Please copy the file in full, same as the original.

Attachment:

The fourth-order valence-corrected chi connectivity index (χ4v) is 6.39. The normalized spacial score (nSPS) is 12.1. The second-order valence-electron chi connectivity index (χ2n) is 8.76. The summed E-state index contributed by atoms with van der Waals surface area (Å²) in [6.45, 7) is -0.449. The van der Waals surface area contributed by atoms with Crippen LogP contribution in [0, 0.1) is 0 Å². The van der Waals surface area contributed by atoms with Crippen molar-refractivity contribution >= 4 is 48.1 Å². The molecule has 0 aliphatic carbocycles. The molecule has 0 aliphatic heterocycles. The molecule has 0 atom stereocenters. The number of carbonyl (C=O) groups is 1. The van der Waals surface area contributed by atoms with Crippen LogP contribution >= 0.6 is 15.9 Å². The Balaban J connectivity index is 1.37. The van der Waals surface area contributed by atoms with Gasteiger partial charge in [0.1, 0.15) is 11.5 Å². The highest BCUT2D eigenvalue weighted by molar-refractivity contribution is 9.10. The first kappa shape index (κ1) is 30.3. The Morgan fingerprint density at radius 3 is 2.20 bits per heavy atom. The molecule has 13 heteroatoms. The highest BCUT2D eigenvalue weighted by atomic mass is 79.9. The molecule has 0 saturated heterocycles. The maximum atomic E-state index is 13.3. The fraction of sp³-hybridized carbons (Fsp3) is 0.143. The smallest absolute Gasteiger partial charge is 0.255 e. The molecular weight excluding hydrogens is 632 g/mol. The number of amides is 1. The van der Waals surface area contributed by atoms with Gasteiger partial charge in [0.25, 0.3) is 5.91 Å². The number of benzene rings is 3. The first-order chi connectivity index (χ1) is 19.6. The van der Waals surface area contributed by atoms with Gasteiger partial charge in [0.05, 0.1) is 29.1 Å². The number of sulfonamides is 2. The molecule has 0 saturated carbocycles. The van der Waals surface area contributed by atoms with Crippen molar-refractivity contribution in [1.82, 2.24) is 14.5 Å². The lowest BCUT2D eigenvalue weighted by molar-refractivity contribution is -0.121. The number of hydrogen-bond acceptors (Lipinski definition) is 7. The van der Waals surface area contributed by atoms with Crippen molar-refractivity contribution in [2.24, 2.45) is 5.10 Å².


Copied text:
The fourth-order valence-corrected chi connectivity index (χ4v) is 6.39. The normalized spacial score (nSPS) is 12.1. The second-order valence-electron chi connectivity index (χ2n) is 8.76. The summed E-state index contributed by atoms with van der Waals surface area (Å²) in [6.45, 7) is -0.449. The van der Waals surface area contributed by atoms with Crippen LogP contribution in [0, 0.1) is 0 Å². The van der Waals surface area contributed by atoms with Crippen molar-refractivity contribution >= 4 is 48.1 Å². The molecule has 0 aliphatic carbocycles. The molecule has 0 aliphatic heterocycles. The molecule has 0 atom stereocenters. The number of carbonyl (C=O) groups is 1. The van der Waals surface area contributed by atoms with Crippen LogP contribution >= 0.6 is 15.9 Å². The Balaban J connectivity index is 1.37. The van der Waals surface area contributed by atoms with Gasteiger partial charge in [0.1, 0.15) is 11.5 Å². The highest BCUT2D eigenvalue weighted by molar-refractivity contribution is 9.10. The first kappa shape index (κ1) is 30.3. The Morgan fingerprint density at radius 3 is 2.20 bits per heavy atom. The molecule has 13 heteroatoms. The highest BCUT2D eigenvalue weighted by atomic mass is 79.9. The molecule has 0 saturated heterocycles. The maximum atomic E-state index is 13.3. The fraction of sp³-hybridized carbons (Fsp3) is 0.143. The smallest absolute Gasteiger partial charge is 0.255 e. The molecular weight excluding hydrogens is 632 g/mol. The number of amides is 1. The van der Waals surface area contributed by atoms with Gasteiger partial charge in [0.25, 0.3) is 5.91 Å². The number of benzene rings is 3. The first-order chi connectivity index (χ1) is 19.6. The van der Waals surface area contributed by atoms with Gasteiger partial charge in [0.05, 0.1) is 29.1 Å². The number of sulfonamides is 2. The molecule has 0 saturated carbocycles. The van der Waals surface area contributed by atoms with Crippen molar-refractivity contribution in [1.82, 2.24) is 14.5 Å². The lowest BCUT2D eigenvalue weighted by molar-refractivity contribution is -0.121. The number of hydrogen-bond acceptors (Lipinski definition) is 7. The van der Waals surface area contributed by atoms with Crippen molar-refractivity contribution in [2.24, 2.45) is 5.10 Å².